Inspectors from the California Regional Water Quality Control Board Central Valley Region on May 1 discovered cow carcasses and a “significant amount of cow bones” in several burial sites at the Reeve Road Heifer Ranch, 21070 Reeve Road, which is operated by Henry Tosta, and at Tosta’s dairy farm located nearby at 20662 San Jose Road.
According to the inspection report, an excavation in a crop field revealed “two mature cows were being buried; a very strong odor of decaying flesh was also noted in the area” immediately adjacent to the Main Drain Canal of the Naglee-Burk Irrigation District.
The water board issued a cleanup and abatement order that established several deadlines for which Tosta needed to design and implement a plan for removal of all the carcasses, bones and several feet of manure that was reported in areas on the farms.
Robert Busby, public information officer for the water board, said Thursday, July 5, that Tosta has missed a June 25 deadline to submit plans for manure removal and a Tuesday, July 3, date to submit legal proof, including receipts, that he has removed the animal carcasses.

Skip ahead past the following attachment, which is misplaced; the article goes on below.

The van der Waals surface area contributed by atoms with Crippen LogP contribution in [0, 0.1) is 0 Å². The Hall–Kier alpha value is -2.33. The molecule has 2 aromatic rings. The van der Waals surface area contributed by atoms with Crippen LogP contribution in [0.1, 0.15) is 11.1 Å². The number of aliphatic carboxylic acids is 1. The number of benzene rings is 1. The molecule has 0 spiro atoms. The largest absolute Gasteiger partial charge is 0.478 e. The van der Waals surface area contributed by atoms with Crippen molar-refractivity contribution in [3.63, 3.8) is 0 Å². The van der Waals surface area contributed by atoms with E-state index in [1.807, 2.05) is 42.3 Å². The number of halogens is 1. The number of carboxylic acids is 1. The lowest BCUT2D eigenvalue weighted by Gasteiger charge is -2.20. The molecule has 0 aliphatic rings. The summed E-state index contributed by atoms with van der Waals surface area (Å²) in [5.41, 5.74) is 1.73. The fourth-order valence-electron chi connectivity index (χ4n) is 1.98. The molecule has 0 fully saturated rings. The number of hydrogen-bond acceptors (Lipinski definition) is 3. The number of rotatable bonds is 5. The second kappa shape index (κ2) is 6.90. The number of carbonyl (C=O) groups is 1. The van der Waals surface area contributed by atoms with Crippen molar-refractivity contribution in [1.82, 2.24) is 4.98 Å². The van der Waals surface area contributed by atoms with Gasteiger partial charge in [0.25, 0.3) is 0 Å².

Busby said that water board inspectors visited the farm July 3 and reported that “some of the work was done.”
He said Tosta’s consultant on the project “verbally promised” to staff that legal proof would be submitted to the water board “sometime next week.”
“We’re going to continue to track the progress and implement our progressive enforcement as needed,” Busby said.
The water board is discussing exercising its legal right to impose fines of up to $5,000 a day, Busby said. He also noted that the water board is communicating with the San Joaquin County District Attorney’s Office about the case.
“The clock is ticking,” he said.
Tosta allegedly admitted to inspectors that he buried four to six dead cows a week for five or six years if the farm’s rendering company wouldn’t accept them due to smell or bloating, the report states. The agency estimated, based on Tosta’s statements, that 240 to 436 cows were “buried in or directly above groundwater at this location.”
Once in the ground, a carcass can begin to release fluids that can contaminate the groundwater table, which drains into the San Joaquin River Basin, the report states.